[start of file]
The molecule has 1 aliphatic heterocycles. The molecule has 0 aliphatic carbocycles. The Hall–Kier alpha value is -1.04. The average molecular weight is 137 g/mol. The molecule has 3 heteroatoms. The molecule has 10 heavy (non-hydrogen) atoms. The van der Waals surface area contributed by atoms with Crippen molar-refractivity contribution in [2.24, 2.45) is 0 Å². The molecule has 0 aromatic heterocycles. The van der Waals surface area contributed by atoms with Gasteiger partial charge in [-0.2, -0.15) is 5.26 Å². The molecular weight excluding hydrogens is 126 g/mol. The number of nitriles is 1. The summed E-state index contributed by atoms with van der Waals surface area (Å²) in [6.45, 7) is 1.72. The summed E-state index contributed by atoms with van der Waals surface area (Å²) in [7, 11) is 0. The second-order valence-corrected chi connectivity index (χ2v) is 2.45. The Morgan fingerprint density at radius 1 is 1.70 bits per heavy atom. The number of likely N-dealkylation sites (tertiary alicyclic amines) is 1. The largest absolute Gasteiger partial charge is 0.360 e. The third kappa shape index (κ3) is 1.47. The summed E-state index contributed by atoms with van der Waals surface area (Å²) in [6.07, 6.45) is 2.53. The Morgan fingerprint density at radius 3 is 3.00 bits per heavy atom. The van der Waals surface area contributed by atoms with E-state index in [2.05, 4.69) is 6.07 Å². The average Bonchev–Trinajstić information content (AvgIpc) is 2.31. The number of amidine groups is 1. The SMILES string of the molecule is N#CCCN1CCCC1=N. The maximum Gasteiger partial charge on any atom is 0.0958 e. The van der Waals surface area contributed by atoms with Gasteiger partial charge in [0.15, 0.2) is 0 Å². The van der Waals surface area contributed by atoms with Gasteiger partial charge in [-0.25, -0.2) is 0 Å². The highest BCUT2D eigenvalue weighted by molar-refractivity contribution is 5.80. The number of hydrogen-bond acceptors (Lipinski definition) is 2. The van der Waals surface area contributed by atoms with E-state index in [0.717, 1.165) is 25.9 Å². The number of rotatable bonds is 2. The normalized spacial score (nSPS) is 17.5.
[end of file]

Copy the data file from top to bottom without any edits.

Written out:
The molecule has 1 aliphatic heterocycles. The molecule has 0 aliphatic carbocycles. The Hall–Kier alpha value is -1.04. The average molecular weight is 137 g/mol. The molecule has 3 heteroatoms. The molecule has 10 heavy (non-hydrogen) atoms. The van der Waals surface area contributed by atoms with Crippen molar-refractivity contribution in [2.24, 2.45) is 0 Å². The molecule has 0 aromatic heterocycles. The van der Waals surface area contributed by atoms with Gasteiger partial charge in [-0.2, -0.15) is 5.26 Å². The molecular weight excluding hydrogens is 126 g/mol. The number of nitriles is 1. The summed E-state index contributed by atoms with van der Waals surface area (Å²) in [6.45, 7) is 1.72. The summed E-state index contributed by atoms with van der Waals surface area (Å²) in [7, 11) is 0. The second-order valence-corrected chi connectivity index (χ2v) is 2.45. The Morgan fingerprint density at radius 1 is 1.70 bits per heavy atom. The number of likely N-dealkylation sites (tertiary alicyclic amines) is 1. The largest absolute Gasteiger partial charge is 0.360 e. The third kappa shape index (κ3) is 1.47. The summed E-state index contributed by atoms with van der Waals surface area (Å²) in [6.07, 6.45) is 2.53. The Morgan fingerprint density at radius 3 is 3.00 bits per heavy atom. The van der Waals surface area contributed by atoms with E-state index in [2.05, 4.69) is 6.07 Å². The average Bonchev–Trinajstić information content (AvgIpc) is 2.31. The number of amidine groups is 1. The SMILES string of the molecule is N#CCCN1CCCC1=N. The maximum Gasteiger partial charge on any atom is 0.0958 e. The van der Waals surface area contributed by atoms with Gasteiger partial charge in [0.15, 0.2) is 0 Å². The van der Waals surface area contributed by atoms with Gasteiger partial charge in [-0.25, -0.2) is 0 Å². The highest BCUT2D eigenvalue weighted by molar-refractivity contribution is 5.80. The number of hydrogen-bond acceptors (Lipinski definition) is 2. The van der Waals surface area contributed by atoms with E-state index in [0.717, 1.165) is 25.9 Å². The number of rotatable bonds is 2. The normalized spacial score (nSPS) is 17.5.